In November 2010 ForgetMeNot Africa launched its first service in Francophone Africa with Warid Congo, in the Central African state of Republic of the Congo.[12] The launch of the French version of the Message Optimiser technology transformed Warid Congo's 450,000 subscribers' basic mobile phones into virtual smartphones, enabling them to send and receive email and online chat messages on any SMS-enabled mobile phone.[13]

In February 2011 ForgetMeNot Africa's technology was deployed by Econet Wireless Zimbabwe to transform the first generation handsets of its five million mobile phone subscribers into virtual smartphones.[14] In June 2010, only one in eight Zimbabweans (1.4 million people) had access to the internet, according to the International Telecommunications Union. The eTXT service made email correspondence possible as a low-cost solution for large companies and small businesses, unifying both urban and rural areas of Zimbabwe.[15]

ForgetMeNot Africa launched the first internet-free Facebook, email and online chat service for Portuguese speaking Africans when its technology was deployed by Cape Verdean operator T-Mais in November 2011.[16] The deployment of the service, named Ch@t+, enabled T-Mais to provide its 100,000 subscribers with access to mobile internet messaging services across the remote Cape Verdean islands.[17] The launch also opened up internet messaging via SMS to the near 23 million Portuguese speakers across Africa.[18]

ForgetMeNot Africa say further African deployments are scheduled for 2012.[19]

Benefits to users[edit]

ForgetMeNot Africa's eTXT service enables rural communities with little or no access to PCs to communicate with each other, and their urban dwelling friends and family by email or chat from a standard mobile phone. Consequently, the eTXT service enables PC users in any country to communicate with people who have no access to a PC but who have a basic SMS capable phone.[20]

Creating, sending and receiving an eTXT is exactly the same as creating, sending and receiving an SMS. It requires minimal learning from the user as it is a natural SMS-based experience. The user can control their new email and IM capability all from their existing handset without the need to upgrade their phone, change their data plan, download any applications or access the Internet from a PC. Emails and Chat can be sent cheaply anywhere in the world and it enables users without a PC to access the benefits of mobile banking, healthcare, travel and educational resources.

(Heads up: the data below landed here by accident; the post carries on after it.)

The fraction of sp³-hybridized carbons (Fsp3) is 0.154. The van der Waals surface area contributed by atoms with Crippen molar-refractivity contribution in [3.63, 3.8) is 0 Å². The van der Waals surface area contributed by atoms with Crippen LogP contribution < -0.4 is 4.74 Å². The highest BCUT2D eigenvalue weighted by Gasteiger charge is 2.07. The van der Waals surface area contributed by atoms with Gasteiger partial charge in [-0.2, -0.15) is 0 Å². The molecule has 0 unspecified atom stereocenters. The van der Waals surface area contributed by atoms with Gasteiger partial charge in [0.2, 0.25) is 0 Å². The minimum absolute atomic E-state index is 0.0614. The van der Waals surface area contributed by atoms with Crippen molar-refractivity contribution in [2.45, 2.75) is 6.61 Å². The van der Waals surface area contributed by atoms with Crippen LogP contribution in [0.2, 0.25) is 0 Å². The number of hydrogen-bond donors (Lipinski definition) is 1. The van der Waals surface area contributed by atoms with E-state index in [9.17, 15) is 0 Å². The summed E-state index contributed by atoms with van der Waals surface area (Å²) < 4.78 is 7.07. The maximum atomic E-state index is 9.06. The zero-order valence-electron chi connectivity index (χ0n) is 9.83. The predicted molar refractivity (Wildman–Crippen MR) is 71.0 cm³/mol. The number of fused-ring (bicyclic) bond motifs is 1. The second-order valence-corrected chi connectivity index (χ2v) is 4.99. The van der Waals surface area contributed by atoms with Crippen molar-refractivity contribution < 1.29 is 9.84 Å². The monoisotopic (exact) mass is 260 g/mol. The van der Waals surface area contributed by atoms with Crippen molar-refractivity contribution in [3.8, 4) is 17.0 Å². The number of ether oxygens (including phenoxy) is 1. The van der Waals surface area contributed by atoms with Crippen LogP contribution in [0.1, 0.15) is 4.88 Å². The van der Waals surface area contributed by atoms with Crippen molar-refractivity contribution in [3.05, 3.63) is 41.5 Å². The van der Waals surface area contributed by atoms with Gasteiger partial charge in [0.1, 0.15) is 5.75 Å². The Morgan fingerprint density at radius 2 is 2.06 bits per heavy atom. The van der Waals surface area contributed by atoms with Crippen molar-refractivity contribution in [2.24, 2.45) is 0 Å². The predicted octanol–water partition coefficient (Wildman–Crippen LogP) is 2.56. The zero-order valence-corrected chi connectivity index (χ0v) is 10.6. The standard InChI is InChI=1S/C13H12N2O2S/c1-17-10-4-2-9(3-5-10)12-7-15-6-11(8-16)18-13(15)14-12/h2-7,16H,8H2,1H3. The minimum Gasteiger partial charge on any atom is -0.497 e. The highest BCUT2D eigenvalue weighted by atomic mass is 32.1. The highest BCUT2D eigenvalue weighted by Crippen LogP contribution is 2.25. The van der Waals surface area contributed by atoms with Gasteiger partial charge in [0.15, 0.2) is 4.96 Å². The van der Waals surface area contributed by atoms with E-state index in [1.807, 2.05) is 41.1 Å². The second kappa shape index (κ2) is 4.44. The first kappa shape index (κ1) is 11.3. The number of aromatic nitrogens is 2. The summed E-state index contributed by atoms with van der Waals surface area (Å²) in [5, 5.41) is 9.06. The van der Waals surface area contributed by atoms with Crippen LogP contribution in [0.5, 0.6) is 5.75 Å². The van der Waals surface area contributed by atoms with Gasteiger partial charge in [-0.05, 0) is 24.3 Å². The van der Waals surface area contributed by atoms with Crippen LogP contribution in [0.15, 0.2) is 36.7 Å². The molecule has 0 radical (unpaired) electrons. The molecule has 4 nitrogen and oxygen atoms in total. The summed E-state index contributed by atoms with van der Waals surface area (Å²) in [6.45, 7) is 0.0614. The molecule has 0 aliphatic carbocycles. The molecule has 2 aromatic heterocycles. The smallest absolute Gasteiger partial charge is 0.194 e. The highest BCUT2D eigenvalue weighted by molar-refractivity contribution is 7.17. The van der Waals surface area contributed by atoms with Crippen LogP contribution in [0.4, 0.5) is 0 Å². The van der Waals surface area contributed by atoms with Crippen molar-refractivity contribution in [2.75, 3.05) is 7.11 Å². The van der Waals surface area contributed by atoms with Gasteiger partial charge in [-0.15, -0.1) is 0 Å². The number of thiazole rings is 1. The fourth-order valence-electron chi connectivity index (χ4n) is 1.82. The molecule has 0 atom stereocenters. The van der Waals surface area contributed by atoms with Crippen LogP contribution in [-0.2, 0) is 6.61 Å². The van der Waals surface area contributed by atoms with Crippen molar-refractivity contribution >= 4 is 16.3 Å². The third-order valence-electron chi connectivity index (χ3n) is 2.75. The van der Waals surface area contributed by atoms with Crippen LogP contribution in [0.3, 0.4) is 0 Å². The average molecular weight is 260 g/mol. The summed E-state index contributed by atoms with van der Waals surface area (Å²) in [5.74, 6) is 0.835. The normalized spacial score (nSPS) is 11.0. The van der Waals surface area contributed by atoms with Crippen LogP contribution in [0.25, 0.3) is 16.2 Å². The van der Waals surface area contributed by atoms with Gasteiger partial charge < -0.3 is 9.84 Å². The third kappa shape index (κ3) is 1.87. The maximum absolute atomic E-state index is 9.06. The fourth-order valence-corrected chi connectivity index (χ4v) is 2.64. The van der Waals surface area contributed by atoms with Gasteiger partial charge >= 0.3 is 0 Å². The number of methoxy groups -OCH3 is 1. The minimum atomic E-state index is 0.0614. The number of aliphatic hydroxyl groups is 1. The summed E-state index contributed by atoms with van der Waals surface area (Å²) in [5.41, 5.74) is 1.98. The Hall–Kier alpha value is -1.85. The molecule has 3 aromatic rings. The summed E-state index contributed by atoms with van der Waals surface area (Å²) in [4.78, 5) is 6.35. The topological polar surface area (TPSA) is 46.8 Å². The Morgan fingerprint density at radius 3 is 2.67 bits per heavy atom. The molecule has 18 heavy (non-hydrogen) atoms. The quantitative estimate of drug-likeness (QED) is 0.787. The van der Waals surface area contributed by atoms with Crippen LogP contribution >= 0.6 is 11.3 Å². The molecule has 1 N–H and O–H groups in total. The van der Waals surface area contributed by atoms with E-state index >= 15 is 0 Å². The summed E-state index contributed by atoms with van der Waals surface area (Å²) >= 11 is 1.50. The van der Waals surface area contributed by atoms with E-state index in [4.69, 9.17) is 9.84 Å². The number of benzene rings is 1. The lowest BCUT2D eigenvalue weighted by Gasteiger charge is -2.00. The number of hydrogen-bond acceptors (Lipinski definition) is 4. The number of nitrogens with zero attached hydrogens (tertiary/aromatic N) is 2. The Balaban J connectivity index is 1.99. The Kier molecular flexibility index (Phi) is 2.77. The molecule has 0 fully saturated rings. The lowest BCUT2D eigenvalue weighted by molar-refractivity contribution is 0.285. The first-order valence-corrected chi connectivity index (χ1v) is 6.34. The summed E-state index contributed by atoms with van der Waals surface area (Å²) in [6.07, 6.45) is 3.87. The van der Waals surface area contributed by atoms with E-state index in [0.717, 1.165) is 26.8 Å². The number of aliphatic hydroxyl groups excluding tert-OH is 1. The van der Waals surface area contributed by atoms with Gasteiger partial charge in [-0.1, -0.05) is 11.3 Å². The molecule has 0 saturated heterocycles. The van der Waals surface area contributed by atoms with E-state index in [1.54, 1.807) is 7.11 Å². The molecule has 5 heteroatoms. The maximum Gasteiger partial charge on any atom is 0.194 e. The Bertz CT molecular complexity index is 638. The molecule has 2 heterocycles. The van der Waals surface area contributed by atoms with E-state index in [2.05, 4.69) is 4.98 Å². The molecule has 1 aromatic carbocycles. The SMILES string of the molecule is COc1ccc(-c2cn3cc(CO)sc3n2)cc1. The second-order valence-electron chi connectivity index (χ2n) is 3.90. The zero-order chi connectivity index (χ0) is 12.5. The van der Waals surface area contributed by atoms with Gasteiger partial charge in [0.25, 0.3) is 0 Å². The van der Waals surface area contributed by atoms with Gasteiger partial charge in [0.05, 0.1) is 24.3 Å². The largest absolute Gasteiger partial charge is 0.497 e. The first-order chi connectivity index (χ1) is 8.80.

Benefits to deployers[edit]

Giving subscribers the ability to eTXT drives SMS traffic, generating new revenue with very small levels of expenditure. The Message Optimiser platform that runs the eTXT service is implemented in under four weeks and generally requires no new hardware, license fees or capital expenditure. The service is relevant to nearly all subscribers, helps to reduce churn rate and can attract competitors' subscribers.


  1. ^ "London Mining makes additional 111Mt iron discovery in Sierra Leone". Proactiveinvestors UK. 
  2. ^
  3. ^ "The eTXT core system wins awards". Techzim. 
  4. ^
  5. ^ "ForgetMeNot Brings Facebook to the Masses in Africa". 
  6. ^ "Econet Telecom launches ForgetMeNot's email-by-SMS service for Lesotho - Mobile Industry Review". Mobile Industry Review. 
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  8. ^ "Safaricom brings Mobile Email and Online Chat to subscribers in Kenya - IT News Africa- Africa's Technology News Leader". 
  9. ^
  10. ^ "Kenya's yu rolls out new data, mobile services - IT News Africa- Africa's Technology News Leader". 
  11. ^
  12. ^ "ForgetMeNot Africa Powers Congolese Email Service". 
  13. ^ "Warid turns phones into smartphones". BiztechAfrica. 
  14. ^ "Internet messaging access in Zimbabwe more than doubles - IT News Africa- Africa's Technology News Leader". 
  15. ^ "Techzim Exclusive Interview with ForgetMeNot Africa COO, Jeremy George". Techzim. 
  16. ^ "Internet-free Facebook comes to Portuguese-speaking Africa - IT News Africa- Africa's Technology News Leader". 
  17. ^
  18. ^ "Internet-free 'net for Portuguese Africa". BiztechAfrica. 
  19. ^
  20. ^ "Something old, something new". 2 September 2010.